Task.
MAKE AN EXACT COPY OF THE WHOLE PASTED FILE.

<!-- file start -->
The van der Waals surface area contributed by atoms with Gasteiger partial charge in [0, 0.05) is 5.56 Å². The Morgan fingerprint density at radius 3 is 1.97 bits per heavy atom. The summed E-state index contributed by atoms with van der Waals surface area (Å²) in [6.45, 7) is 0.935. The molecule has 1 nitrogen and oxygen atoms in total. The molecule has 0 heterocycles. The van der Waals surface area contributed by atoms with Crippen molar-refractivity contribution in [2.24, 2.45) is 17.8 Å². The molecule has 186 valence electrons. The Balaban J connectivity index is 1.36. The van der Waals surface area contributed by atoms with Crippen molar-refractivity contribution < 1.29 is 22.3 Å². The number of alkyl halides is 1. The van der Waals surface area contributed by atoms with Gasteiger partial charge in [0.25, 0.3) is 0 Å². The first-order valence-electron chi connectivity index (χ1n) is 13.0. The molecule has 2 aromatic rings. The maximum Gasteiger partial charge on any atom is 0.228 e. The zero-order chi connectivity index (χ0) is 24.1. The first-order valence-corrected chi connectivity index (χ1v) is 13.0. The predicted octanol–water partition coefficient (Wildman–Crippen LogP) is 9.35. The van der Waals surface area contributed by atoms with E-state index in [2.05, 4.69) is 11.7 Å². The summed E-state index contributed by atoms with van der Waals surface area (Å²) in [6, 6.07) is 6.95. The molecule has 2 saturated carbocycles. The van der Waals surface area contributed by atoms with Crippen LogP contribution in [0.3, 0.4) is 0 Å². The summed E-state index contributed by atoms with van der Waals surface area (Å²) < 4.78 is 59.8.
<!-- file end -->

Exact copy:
The van der Waals surface area contributed by atoms with Gasteiger partial charge in [0, 0.05) is 5.56 Å². The Morgan fingerprint density at radius 3 is 1.97 bits per heavy atom. The summed E-state index contributed by atoms with van der Waals surface area (Å²) in [6.45, 7) is 0.935. The molecule has 1 nitrogen and oxygen atoms in total. The molecule has 0 heterocycles. The van der Waals surface area contributed by atoms with Crippen molar-refractivity contribution in [2.24, 2.45) is 17.8 Å². The molecule has 186 valence electrons. The Balaban J connectivity index is 1.36. The van der Waals surface area contributed by atoms with Crippen molar-refractivity contribution < 1.29 is 22.3 Å². The number of alkyl halides is 1. The van der Waals surface area contributed by atoms with Gasteiger partial charge in [0.25, 0.3) is 0 Å². The first-order valence-electron chi connectivity index (χ1n) is 13.0. The molecule has 2 aromatic rings. The maximum Gasteiger partial charge on any atom is 0.228 e. The zero-order chi connectivity index (χ0) is 24.1. The first-order valence-corrected chi connectivity index (χ1v) is 13.0. The predicted octanol–water partition coefficient (Wildman–Crippen LogP) is 9.35. The van der Waals surface area contributed by atoms with E-state index in [2.05, 4.69) is 11.7 Å². The summed E-state index contributed by atoms with van der Waals surface area (Å²) in [6, 6.07) is 6.95. The molecule has 2 saturated carbocycles. The van der Waals surface area contributed by atoms with Crippen LogP contribution in [0.3, 0.4) is 0 Å². The summed E-state index contributed by atoms with van der Waals surface area (Å²) < 4.78 is 59.8.